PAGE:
Make sure to allow enough time for dessert, or come back after the opera for the sinfully delicious coconut tart or a slice of bittersweet chocolate pâté served with orange caramel. Dessert selections rotate but if it’s available, do not miss the ethereal Meyer lemon chiffon cake, topped with sugared strips of lemon. Perhaps the biggest problem with dining at Crow before a performance is the need to quickly fly away from such a splendid dining experience.


Starters: $7.00-$12.00

Entrees: $15.00-$20.00

Dessert: $8.00

Open: Daily for dinner
Crow (Lower Queen Ann)

823 Fifth Ave N  (at Roy)

Seattle, WA


Visit website  HYPERLINK “” t “_blank”


Balancing the Scales: Café Presse

By Joseph Schell

Our reflection flickered in the rain streaked café windows as my mother and I walked down the sidewalk. From outside I see an industrial sized clock hanging over the bar, the kind you would expect to see in a train station. As we walked to the door I look skyward, halfway up the storefront a small square yellow sign with a red quill emblem protrudes, reading “Presse”.

Now I’ve been to Café Presse several times. The one detail of this often noisy and crowded café that has always impressed me is it seamlessly maintains a high degree of sophistication. A complexity upheld through certain elegance; soft earth tone atmosphere and gracefully simple culinary expression.

A traditional French Café/Bar, Presse offers a very affordable menu along with a full bar and reasonable French wine list. In South Capital Hill just off of Madison on 12th, Presse is the second joint venture of Le Pichet owners Joanne Herron and Jim Drohman.  In this endeavor the duo created a bustling hot spot with the perfect balance of a neighborhood café and vogue French bistro. On one hand you have convenience and relaxed ambiance anchored by an espresso machine, world soccer matches on the weekend and huge stand of diverse magazines and newspapers (from 52 countries). On the other you have subtle refinement; an ample wine rack, walls of chic exposed concrete and rough checkered brick, complimented by steel girds, a lathe ceiling and a refreshing Parisian menu. A juxtaposition that in theory is hard to pull off, one Presse does effortlessly.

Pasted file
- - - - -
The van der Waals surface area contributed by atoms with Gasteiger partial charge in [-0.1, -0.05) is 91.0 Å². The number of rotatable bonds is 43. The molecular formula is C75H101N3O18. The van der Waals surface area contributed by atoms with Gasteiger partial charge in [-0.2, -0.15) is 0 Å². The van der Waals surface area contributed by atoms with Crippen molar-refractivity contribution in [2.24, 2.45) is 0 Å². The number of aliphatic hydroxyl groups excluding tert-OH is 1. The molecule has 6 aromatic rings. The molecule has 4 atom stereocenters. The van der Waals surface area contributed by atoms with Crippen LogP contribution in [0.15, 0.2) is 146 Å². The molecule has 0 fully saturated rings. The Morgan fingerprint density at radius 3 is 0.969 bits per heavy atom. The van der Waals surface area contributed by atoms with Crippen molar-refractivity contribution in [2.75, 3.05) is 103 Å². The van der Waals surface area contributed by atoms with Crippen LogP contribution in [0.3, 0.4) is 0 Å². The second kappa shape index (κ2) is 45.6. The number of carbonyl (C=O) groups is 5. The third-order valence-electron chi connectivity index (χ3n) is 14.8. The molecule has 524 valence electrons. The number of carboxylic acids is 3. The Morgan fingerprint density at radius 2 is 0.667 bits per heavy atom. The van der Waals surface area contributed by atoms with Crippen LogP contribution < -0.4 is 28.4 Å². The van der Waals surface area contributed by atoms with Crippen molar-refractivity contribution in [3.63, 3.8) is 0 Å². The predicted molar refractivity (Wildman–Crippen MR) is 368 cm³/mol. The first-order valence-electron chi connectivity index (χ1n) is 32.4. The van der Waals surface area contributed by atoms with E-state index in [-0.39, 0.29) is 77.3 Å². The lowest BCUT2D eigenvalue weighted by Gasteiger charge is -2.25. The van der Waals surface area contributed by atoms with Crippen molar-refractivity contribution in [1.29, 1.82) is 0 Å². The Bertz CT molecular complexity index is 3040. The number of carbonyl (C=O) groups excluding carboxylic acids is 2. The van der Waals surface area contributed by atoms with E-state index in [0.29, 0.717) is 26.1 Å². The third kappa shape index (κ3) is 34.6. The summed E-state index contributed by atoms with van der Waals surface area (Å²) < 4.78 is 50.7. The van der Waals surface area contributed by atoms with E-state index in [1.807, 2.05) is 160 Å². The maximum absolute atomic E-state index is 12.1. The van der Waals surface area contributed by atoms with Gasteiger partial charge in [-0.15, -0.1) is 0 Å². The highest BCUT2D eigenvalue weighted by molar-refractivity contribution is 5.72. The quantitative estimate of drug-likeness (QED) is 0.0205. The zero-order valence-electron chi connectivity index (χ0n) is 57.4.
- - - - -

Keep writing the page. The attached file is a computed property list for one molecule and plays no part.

The layout of the restaurant is complete with a bar and small table dining in the front room. The café is separated by a hallway and the kitchen and in the back is an adjoining room with larger tables lining the aft wall. The backroom is graced with large windows facing west, a great spot to catch the afternoon sun.

We waited a few minutes to get a table for two; service was prompt and courteous. We started off with a cheese platter (4 different cheese and bread) and a couple glasses of a smooth French red wine. For my entrée I ordered the Huîtres à la Breton, a plate of six local oysters served on the half shell in a bed of rock salt and the Betterave, noix et bleu (highly recommended, excellent), a small beet salad with pecans and bleu cheese. My mother ordered the Omelette au choix, a two egg with choice of herbs, mushrooms or Comté cheese.

Everything was prepared well and we ended our dinner over another glass of wine and left without feeling rushed out the door even though there was a crowd of people waiting.

With dinner for two and drinks for under fifty bucks, this cafe should be one every ones to-do list, if not just to get out of the autumn rain. With coffee, wine and free WiFi this is one place you’ll never have to leave.


1117 12th Ave.
Seattle, WA 98122
Phone: 206-709-7674
HYPERLINK “” Web site
HYPERLINK “” Maps & directions

Hours: 7 a.m.-2 a.m. daily;
limited breakfast menu 7-9 a.m.;
full menu available 9 a.m.-1:30 a.m.


After 10 p.m.